Ethanim the month of gifts, i.e., of vintage offerings; called Tisri after the Exile; corresponding to part of September and October. It was the first month of the civil year, and the seventh of the sacred year (1 Kings 8:2).
Eth-baal with Baal, a king of Sidon (B.C. 940-908), father of Jezebel, who was the wife of Ahab (1 Kings 16:31). He is said to have been also a priest of Astarte, whose worship was closely allied to that of Baal, and this may account for his daughter's zeal in promoting idolatry in Israel. This marriage of Ahab was most fatal to both Israel and Judah. Dido, the founder of Carthage, was his granddaughter.
Ethiopia country of burnt faces; the Greek word by which the Hebrew Cush is rendered (Gen. 2:13; 2 Kings 19:9; Esther 1:1; Job 28:19; Ps. 68:31; 87:4), a country which lay to the south of Egypt, beginning at Syene on the First Cataract (Ezek. 29:10; 30:6), and extending to beyond the confluence of the White and Blue Nile. It corresponds generally with what is now known as the Soudan (i.e., the land of the blacks). This country was known to the Hebrews, and is described in Isa. 18:1; Zeph. 3:10. They carried on some commercial intercourse with it (Isa. 45:14).
Its inhabitants were descendants of Ham (Gen. 10:6; Jer. 13:23; Isa. 18:2, "scattered and peeled," A.V.; but in R.V., "tall and smooth"). Herodotus, the Greek historian, describes them as "the tallest and handsomest of men." They are frequently represented on Egyptian monuments, and they are all of the type of the true negro. As might be expected, the history of this country is interwoven with that of Egypt.
Ethiopia is spoken of in prophecy (Ps. 68:31; 87:4; Isa. 45:14; Ezek. 30:4-9; Dan. 11:43; Nah. 3:8-10; Hab. 3:7; Zeph. 2:12).
Ethiopian eunuch the chief officer or prime minister of state of Candace (q.v.), queen of Ethiopia. He was converted to Christianity through the instrumentality of Philip (Act 8:27). The northern portion of Ethiopia formed the kingdom of Meroe, which for a long period was ruled over by queens, and it was probably from this kingdom that the eunuch came.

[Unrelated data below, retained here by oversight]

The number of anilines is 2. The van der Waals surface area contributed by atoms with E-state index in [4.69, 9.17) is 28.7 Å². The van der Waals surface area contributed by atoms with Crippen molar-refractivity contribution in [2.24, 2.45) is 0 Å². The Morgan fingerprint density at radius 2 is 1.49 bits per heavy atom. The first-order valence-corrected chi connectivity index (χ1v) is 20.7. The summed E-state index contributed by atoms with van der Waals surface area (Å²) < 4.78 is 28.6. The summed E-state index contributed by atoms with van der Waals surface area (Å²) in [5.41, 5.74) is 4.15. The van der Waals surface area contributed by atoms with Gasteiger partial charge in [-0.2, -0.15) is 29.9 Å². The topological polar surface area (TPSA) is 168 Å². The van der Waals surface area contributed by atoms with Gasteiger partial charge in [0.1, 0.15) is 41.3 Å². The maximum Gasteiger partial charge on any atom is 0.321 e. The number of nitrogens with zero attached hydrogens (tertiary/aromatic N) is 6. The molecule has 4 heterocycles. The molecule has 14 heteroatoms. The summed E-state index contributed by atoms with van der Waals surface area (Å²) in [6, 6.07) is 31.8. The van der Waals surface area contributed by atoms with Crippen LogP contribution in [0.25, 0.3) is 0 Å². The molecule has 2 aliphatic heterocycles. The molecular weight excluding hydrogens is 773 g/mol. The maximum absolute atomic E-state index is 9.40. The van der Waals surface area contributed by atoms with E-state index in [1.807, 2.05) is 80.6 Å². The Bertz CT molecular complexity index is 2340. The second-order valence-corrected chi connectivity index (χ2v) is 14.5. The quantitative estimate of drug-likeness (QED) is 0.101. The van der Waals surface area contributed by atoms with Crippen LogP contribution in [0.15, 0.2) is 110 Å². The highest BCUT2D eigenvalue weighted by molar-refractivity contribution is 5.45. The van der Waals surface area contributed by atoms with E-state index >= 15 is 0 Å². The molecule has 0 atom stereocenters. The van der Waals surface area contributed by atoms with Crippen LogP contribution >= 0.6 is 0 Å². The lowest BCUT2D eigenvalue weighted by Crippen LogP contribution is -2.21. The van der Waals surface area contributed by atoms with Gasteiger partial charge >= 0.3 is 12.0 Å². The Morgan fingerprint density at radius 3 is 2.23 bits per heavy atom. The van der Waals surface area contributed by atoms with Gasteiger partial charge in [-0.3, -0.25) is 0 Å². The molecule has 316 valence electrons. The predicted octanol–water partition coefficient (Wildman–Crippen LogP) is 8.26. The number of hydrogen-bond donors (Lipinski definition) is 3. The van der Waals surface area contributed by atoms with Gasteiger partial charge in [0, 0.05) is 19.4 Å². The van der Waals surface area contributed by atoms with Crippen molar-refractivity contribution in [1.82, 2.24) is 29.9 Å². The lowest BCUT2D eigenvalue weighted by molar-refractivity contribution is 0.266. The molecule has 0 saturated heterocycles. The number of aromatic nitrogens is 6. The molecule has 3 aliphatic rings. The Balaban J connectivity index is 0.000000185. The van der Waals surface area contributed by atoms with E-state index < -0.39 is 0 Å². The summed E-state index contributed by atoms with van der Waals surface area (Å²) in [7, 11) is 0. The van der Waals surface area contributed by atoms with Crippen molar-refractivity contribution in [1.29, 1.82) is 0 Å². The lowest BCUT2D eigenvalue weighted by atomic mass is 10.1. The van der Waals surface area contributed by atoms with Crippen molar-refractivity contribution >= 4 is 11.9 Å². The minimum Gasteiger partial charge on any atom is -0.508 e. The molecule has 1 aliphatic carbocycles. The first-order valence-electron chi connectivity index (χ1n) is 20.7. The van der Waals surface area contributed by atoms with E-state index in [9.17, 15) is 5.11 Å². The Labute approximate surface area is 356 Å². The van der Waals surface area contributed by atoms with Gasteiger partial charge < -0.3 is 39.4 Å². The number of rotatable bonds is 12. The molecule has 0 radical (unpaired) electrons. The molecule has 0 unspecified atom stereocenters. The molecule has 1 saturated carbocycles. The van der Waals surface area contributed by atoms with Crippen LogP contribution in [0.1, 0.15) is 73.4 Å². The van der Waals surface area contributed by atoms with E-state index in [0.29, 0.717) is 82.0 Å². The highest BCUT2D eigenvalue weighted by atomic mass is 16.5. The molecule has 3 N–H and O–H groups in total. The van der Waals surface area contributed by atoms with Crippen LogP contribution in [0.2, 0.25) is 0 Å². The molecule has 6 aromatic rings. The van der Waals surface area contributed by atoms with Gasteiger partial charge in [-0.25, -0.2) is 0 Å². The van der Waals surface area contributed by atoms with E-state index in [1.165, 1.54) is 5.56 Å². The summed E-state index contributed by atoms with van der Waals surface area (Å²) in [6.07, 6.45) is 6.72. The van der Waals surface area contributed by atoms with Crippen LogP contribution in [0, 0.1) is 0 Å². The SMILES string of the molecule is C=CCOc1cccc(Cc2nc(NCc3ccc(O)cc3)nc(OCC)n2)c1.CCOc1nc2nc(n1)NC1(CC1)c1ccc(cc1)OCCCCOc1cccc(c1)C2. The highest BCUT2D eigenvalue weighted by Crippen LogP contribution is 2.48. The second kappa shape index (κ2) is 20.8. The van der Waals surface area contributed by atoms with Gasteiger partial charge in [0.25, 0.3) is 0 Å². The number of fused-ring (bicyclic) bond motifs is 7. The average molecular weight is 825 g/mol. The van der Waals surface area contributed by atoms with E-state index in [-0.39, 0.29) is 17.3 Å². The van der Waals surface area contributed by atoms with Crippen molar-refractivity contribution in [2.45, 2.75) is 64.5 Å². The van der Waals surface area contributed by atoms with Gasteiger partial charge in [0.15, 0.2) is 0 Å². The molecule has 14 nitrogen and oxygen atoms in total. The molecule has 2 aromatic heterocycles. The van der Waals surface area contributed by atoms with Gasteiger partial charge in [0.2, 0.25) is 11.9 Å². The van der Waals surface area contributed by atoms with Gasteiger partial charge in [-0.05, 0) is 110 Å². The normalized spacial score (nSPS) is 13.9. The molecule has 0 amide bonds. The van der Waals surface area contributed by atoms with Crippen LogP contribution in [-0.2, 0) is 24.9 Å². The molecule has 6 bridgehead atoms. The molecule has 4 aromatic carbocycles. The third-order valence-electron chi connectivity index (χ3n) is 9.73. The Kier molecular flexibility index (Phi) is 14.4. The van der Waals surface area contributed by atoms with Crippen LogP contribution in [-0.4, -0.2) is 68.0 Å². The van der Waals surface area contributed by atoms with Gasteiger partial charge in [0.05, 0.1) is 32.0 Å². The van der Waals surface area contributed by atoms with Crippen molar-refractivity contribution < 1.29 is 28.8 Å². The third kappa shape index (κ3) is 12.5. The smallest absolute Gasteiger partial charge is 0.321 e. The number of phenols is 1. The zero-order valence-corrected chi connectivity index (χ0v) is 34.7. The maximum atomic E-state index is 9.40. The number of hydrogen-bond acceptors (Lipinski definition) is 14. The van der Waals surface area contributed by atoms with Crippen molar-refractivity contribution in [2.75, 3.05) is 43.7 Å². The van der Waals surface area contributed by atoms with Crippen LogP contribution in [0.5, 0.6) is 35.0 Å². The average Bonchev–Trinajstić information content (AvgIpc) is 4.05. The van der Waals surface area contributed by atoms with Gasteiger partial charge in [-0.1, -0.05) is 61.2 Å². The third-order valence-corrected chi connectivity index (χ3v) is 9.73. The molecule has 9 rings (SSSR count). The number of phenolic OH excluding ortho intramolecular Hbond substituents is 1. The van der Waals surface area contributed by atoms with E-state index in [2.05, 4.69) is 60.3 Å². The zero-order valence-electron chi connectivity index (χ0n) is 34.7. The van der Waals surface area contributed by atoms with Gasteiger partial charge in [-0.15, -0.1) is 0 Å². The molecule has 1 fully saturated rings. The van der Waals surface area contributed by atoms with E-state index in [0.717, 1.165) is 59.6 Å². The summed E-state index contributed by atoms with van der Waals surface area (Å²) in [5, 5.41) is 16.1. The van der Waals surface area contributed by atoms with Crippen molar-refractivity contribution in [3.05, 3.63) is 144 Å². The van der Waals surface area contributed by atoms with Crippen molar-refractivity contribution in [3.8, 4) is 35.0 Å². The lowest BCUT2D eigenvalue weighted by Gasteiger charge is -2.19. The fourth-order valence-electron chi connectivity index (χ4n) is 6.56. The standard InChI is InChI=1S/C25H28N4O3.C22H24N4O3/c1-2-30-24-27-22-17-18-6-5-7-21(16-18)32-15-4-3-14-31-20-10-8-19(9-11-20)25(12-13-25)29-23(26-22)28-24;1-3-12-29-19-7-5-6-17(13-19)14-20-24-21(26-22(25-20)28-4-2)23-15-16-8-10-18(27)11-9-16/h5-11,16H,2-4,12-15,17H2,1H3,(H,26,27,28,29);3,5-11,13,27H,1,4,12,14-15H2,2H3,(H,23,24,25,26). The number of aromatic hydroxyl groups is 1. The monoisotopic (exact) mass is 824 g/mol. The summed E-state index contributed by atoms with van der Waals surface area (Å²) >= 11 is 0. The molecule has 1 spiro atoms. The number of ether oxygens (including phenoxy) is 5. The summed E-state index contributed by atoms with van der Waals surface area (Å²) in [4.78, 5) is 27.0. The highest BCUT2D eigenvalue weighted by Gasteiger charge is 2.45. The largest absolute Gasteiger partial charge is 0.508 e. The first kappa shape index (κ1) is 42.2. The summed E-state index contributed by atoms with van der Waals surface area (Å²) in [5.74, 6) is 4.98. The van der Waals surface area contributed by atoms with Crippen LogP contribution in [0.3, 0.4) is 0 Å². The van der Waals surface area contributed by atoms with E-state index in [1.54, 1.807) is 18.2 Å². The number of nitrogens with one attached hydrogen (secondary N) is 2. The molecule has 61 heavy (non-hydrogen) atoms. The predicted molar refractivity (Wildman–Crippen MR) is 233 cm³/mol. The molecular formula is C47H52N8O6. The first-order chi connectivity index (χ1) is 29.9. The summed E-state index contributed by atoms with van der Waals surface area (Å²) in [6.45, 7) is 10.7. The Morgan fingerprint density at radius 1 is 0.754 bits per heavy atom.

Ethiopian woman the wife of Moses (Num. 12:1). It is supposed that Zipporah, Moses' first wife (Ex. 2:21), was now dead. His marriage of this "woman" descended from Ham gave offence to Aaron and Miriam.
Eunice happily conquering, the mother of Timothy, a believing Jewess, but married to a Greek (Acts 16:1). She trained her son from his childhood in the knowledge of the Scriptures (2 Tim. 3:15). She was distinguished by her "unfeigned faith."
Eunuch literally bed-keeper or chamberlain, and not necessarily in all cases one who was mutilated, although the practice of employing such mutilated persons in Oriental courts was common (2 Kings 9:32; Esther 2:3). The law of Moses excluded them from the congregation (Deut. 23:1). They were common also among the Greeks and Romans. It is said that even to-day there are some in Rome who are employed in singing soprano in the Sistine Chapel. Three classes of eunuchs are mentioned in Matt. 19:12.
Euodias a good journey, a female member of the church at Philippi. She was one who laboured much with Paul in the gospel. He exhorts her to be of one mind with Syntyche (Phil. 4:2). From this it seems they had been at variance with each other.
Euphrates Hebrew, Perath; Assyrian, Purat; Persian cuneiform, Ufratush, whence Greek Euphrates, meaning "sweet water." The Assyrian name means "the stream," or "the great stream." It is generally called in the Bible simply "the river" (Ex. 23:31), or "the great river" (Deut. 1:7).
The Euphrates is first mentioned in Gen. 2:14 as one of the rivers of Paradise. It is next mentioned in connection with the covenant which God entered into with Abraham (15:18), when he promised to his descendants the land from the river of Egypt to the river Euphrates (comp. Deut. 11:24; Josh. 1:4), a covenant promise afterwards fulfilled in the extended conquests of David (2 Sam. 8:2-14; 1 Chr. 18:3; 1 Kings 4:24). It was then the boundary of the kingdom to the north-east. In the ancient history of Assyria, and Babylon, and Egypt many events are recorded in which mention is made of the "great river." Just as the Nile represented in prophecy the power of Egypt, so the Euphrates represented the Assyrian power (Isa. 8:7; Jer. 2:18).
It is by far the largest and most important of all the rivers of Western Asia. From its source in the Armenian mountains to the Persian Gulf, into which it empties itself, it has a course of about 1,700 miles. It has two sources, (1) the Frat or Kara-su (i.e., "the black river"), which rises 25 miles north-east of Erzeroum; and (2) the Muradchai (i.e., "the river of desire"), which rises near Ararat, on the northern slope of Ala-tagh. At Kebban Maden, 400 miles from the source of the former, and 270 from that of the latter, they meet and form the majestic stream, which is at length joined by the Tigris at Koornah, after which it is called Shat-el-Arab, which runs in a deep and broad stream for above 140 miles to the sea. It is estimated that the alluvium brought down by these rivers encroaches on the sea at the rate of about one mile in thirty years.
Euroclydon south-east billow, the name of the wind which blew in the Adriatic Gulf, and which struck the ship in which Paul was wrecked on the coast of Malta (Acts 27:14; R.V., "Euraquilo," i.e., north-east wind). It is called a "tempestuous wind," i.e., as literally rendered, a "typhonic wind," or a typhoon. It is the modern Gregalia or Levanter. (Comp. Jonah 1:4.)